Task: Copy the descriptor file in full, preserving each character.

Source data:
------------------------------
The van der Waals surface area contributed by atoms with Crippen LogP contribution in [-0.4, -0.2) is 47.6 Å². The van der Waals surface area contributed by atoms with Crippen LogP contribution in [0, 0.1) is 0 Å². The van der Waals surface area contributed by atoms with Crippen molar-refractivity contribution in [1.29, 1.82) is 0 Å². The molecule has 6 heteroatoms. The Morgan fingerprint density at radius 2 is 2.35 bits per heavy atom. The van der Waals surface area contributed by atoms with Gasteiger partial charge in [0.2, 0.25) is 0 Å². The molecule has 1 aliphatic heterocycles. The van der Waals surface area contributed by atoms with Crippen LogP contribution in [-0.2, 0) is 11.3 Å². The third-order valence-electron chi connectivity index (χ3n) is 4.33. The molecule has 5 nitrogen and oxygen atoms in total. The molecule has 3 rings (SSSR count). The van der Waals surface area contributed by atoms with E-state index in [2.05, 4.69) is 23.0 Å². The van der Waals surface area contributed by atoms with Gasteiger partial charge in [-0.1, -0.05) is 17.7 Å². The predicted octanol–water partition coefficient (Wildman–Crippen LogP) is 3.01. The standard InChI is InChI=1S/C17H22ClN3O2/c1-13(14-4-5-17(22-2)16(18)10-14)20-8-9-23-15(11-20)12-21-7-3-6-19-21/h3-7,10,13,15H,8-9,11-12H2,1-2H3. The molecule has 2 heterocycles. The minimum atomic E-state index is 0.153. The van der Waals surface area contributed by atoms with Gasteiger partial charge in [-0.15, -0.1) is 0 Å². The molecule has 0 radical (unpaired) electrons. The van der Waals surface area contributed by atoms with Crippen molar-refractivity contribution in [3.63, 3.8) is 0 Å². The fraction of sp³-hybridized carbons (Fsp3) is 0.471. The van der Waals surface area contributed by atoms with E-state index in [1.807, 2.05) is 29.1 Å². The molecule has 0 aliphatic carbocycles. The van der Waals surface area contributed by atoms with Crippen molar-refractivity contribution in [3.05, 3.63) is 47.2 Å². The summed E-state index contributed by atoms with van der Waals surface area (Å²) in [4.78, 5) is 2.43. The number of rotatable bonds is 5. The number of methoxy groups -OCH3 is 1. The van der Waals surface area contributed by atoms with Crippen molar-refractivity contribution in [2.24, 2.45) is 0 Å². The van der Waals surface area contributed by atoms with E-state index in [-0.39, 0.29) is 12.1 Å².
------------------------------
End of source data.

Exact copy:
The van der Waals surface area contributed by atoms with Crippen LogP contribution in [-0.4, -0.2) is 47.6 Å². The van der Waals surface area contributed by atoms with Crippen LogP contribution in [0, 0.1) is 0 Å². The van der Waals surface area contributed by atoms with Crippen molar-refractivity contribution in [1.29, 1.82) is 0 Å². The molecule has 6 heteroatoms. The Morgan fingerprint density at radius 2 is 2.35 bits per heavy atom. The van der Waals surface area contributed by atoms with Gasteiger partial charge in [0.2, 0.25) is 0 Å². The molecule has 1 aliphatic heterocycles. The van der Waals surface area contributed by atoms with Crippen LogP contribution in [-0.2, 0) is 11.3 Å². The third-order valence-electron chi connectivity index (χ3n) is 4.33. The molecule has 5 nitrogen and oxygen atoms in total. The molecule has 3 rings (SSSR count). The van der Waals surface area contributed by atoms with E-state index in [2.05, 4.69) is 23.0 Å². The van der Waals surface area contributed by atoms with Gasteiger partial charge in [-0.1, -0.05) is 17.7 Å². The predicted octanol–water partition coefficient (Wildman–Crippen LogP) is 3.01. The standard InChI is InChI=1S/C17H22ClN3O2/c1-13(14-4-5-17(22-2)16(18)10-14)20-8-9-23-15(11-20)12-21-7-3-6-19-21/h3-7,10,13,15H,8-9,11-12H2,1-2H3. The molecule has 2 heterocycles. The minimum atomic E-state index is 0.153. The van der Waals surface area contributed by atoms with Gasteiger partial charge in [-0.15, -0.1) is 0 Å². The molecule has 0 radical (unpaired) electrons. The van der Waals surface area contributed by atoms with Crippen molar-refractivity contribution in [3.63, 3.8) is 0 Å². The fraction of sp³-hybridized carbons (Fsp3) is 0.471. The van der Waals surface area contributed by atoms with E-state index in [1.807, 2.05) is 29.1 Å². The molecule has 0 aliphatic carbocycles. The van der Waals surface area contributed by atoms with Crippen molar-refractivity contribution in [3.05, 3.63) is 47.2 Å². The summed E-state index contributed by atoms with van der Waals surface area (Å²) in [4.78, 5) is 2.43. The number of rotatable bonds is 5. The number of methoxy groups -OCH3 is 1. The van der Waals surface area contributed by atoms with Crippen molar-refractivity contribution in [2.24, 2.45) is 0 Å². The van der Waals surface area contributed by atoms with E-state index in [-0.39, 0.29) is 12.1 Å².